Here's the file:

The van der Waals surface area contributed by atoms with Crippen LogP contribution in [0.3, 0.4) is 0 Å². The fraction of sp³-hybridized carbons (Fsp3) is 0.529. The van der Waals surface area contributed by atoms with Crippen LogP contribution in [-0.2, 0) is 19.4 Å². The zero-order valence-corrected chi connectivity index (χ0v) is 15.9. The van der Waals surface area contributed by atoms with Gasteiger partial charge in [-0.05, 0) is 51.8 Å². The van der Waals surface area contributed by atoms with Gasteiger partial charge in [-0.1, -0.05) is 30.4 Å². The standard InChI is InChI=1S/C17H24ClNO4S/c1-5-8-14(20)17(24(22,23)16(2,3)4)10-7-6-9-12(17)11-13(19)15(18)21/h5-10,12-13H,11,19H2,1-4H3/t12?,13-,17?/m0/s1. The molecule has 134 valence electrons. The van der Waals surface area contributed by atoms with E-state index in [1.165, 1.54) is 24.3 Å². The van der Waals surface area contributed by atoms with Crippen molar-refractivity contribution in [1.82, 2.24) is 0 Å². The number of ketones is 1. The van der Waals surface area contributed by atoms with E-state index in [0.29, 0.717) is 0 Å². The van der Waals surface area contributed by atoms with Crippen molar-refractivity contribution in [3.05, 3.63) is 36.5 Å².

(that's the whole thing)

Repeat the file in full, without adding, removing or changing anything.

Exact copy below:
The van der Waals surface area contributed by atoms with Crippen LogP contribution in [0.3, 0.4) is 0 Å². The fraction of sp³-hybridized carbons (Fsp3) is 0.529. The van der Waals surface area contributed by atoms with Crippen LogP contribution in [-0.2, 0) is 19.4 Å². The zero-order valence-corrected chi connectivity index (χ0v) is 15.9. The van der Waals surface area contributed by atoms with Gasteiger partial charge in [-0.05, 0) is 51.8 Å². The van der Waals surface area contributed by atoms with Gasteiger partial charge in [-0.1, -0.05) is 30.4 Å². The standard InChI is InChI=1S/C17H24ClNO4S/c1-5-8-14(20)17(24(22,23)16(2,3)4)10-7-6-9-12(17)11-13(19)15(18)21/h5-10,12-13H,11,19H2,1-4H3/t12?,13-,17?/m0/s1. The molecule has 134 valence electrons. The van der Waals surface area contributed by atoms with E-state index in [1.165, 1.54) is 24.3 Å². The van der Waals surface area contributed by atoms with Crippen molar-refractivity contribution in [1.82, 2.24) is 0 Å². The number of ketones is 1. The van der Waals surface area contributed by atoms with E-state index in [0.29, 0.717) is 0 Å². The van der Waals surface area contributed by atoms with Crippen molar-refractivity contribution in [3.05, 3.63) is 36.5 Å².